Still Committed to the Rosary Pledge I Signed in 1955
Luky Whittle, Kroonstad – Thank you for your articles on Rosary Priest Fr Patrick Peyton which brought back memories of his 1955 visit to my convent school in Bloemfontein during my Standard 9 year.
An aura of saintliness, kindness, empathy and integrity radiated from this priest. When he shook my hand, he smiled warmly, like an old and dear friend.
An Irish priest who had emigrated to America, he found himself shaken by the rate of divorce in the United States. In Ireland, the elimination of the prohibition on divorce would only be signed into law in 1996, 41 years on, so as far as he was aware, it didn’t exist.
Fr Peyton said: “My people were poor, but their family life was strong. Many Americans were better off. They seemed to own little houses with a little car in the garden but their prosperity did not appear to bring families closer together. Upon reflection, I concluded that the difference lay in the fact that so many Irish families recited the Rosary together daily.’’
This led to Fr Peyton’s slogan, “The family that prays together, stays together”, and culminated in his establishing a Rosary campaign.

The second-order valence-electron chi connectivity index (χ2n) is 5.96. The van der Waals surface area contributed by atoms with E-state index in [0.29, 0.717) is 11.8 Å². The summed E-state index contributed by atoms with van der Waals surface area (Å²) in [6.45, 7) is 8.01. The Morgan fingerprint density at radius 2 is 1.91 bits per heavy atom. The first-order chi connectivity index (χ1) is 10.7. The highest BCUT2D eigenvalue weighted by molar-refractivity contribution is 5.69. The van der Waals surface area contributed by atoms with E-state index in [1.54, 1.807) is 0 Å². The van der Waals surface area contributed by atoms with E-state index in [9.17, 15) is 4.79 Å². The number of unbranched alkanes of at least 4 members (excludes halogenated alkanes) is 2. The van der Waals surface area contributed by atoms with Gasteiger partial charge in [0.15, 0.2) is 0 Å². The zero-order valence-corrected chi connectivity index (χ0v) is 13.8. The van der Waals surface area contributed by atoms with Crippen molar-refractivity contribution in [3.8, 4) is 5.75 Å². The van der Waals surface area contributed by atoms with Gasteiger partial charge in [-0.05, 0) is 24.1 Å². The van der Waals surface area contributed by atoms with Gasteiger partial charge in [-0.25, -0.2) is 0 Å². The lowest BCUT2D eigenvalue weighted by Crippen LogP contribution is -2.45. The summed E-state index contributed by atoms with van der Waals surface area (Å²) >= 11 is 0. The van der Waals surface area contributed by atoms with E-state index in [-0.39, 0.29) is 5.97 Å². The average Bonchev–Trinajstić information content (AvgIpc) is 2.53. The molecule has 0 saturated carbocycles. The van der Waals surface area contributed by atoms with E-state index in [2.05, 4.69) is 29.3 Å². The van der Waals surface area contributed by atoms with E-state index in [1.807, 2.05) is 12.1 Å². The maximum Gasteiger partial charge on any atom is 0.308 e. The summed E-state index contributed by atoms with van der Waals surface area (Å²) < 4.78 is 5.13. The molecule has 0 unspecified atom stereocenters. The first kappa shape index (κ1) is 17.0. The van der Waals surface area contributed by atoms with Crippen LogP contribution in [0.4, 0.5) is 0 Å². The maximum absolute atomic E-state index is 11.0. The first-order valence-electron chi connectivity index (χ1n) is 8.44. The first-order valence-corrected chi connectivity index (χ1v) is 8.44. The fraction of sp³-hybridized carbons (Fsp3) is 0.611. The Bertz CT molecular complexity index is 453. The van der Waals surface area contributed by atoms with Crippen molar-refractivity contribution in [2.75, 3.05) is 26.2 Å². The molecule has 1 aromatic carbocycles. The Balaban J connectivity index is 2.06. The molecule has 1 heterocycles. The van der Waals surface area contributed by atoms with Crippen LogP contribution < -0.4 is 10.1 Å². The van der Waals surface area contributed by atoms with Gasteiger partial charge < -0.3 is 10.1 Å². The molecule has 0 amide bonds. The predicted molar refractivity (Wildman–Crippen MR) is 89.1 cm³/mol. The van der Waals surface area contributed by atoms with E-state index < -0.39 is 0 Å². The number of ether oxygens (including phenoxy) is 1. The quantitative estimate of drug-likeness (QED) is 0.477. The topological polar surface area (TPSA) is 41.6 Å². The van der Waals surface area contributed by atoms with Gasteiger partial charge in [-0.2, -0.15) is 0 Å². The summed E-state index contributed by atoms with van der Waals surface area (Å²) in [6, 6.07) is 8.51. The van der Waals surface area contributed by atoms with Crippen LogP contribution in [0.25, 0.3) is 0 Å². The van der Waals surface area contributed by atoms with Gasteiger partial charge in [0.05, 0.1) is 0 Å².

I was hesitant to sign the Rosary pledge he proffered, doubting my ability to persevere, but his rapturous praises of the Blessed Virgin Mary prevailed and I signed on the dotted line. Although my record is not unblemished, I still make an effort to adhere to my commitment.
I asked a fellow parishioner, with whom I had been at school, if she remembered Fr Peyton’s 1955 visit. She said she still recited her Rosary daily.
People tell me the Rosary takes too long to say, but it does not take long at all.
On that point, our catechism teacher, Fr Albert Detremmerie OMI, told us that the Knights of Da Gama had visited parishioners of the pro-cathedral of the Sacred Heart in Bloemfontein to invite them to sign up for the Rosary pledge.
Fr Detremmerie was a Belgian in whom an impish sense of humour battled for mastery with a profound religious fervour.
He chortled when he told us that two knights had been told by a lady parishioner that the Rosary took too long to say, “Fifty-three Hail Mary’s! It’s endless.’’
The knights replied, “No ma’am, only 12 minutes max’’, and went down on their knees to prove it while she held the stopwatch. It was a rush against time but they managed to beat the deadline. I think she signed.
As for me, some days, before starting to pray the Rosary, I may feel stressed, cross, uncertain, disillusioned, heartsore or afraid. By the end, however, the six Cs prevail: calm, comfort, confidence, consolation, contentment and courage.
Therefore I remain deeply grateful to Fr Peyton, whose Rosary campaign brought me these munificent gifts, while also, incidentally, saving me a king’s ransom in tranquillisers.
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